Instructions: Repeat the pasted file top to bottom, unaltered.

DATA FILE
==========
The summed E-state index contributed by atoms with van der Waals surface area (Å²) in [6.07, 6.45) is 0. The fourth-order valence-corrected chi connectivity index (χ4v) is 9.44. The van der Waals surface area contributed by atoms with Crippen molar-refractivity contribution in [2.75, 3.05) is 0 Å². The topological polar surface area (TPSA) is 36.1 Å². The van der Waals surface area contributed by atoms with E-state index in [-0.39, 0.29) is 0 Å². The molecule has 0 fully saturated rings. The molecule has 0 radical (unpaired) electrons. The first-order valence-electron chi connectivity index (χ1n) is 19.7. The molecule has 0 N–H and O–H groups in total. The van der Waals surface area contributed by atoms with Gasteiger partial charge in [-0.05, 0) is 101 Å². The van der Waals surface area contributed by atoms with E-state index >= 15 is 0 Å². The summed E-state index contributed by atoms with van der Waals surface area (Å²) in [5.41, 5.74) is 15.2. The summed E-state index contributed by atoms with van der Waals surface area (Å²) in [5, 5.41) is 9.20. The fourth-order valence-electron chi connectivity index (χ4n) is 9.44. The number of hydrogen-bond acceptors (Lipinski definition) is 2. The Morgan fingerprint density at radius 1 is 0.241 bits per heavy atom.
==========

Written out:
The summed E-state index contributed by atoms with van der Waals surface area (Å²) in [6.07, 6.45) is 0. The fourth-order valence-corrected chi connectivity index (χ4v) is 9.44. The van der Waals surface area contributed by atoms with Crippen molar-refractivity contribution in [2.75, 3.05) is 0 Å². The topological polar surface area (TPSA) is 36.1 Å². The van der Waals surface area contributed by atoms with E-state index in [-0.39, 0.29) is 0 Å². The molecule has 0 fully saturated rings. The molecule has 0 radical (unpaired) electrons. The first-order valence-electron chi connectivity index (χ1n) is 19.7. The molecule has 0 N–H and O–H groups in total. The van der Waals surface area contributed by atoms with Gasteiger partial charge in [-0.05, 0) is 101 Å². The van der Waals surface area contributed by atoms with E-state index >= 15 is 0 Å². The summed E-state index contributed by atoms with van der Waals surface area (Å²) in [5.41, 5.74) is 15.2. The summed E-state index contributed by atoms with van der Waals surface area (Å²) in [5, 5.41) is 9.20. The fourth-order valence-electron chi connectivity index (χ4n) is 9.44. The number of hydrogen-bond acceptors (Lipinski definition) is 2. The Morgan fingerprint density at radius 1 is 0.241 bits per heavy atom.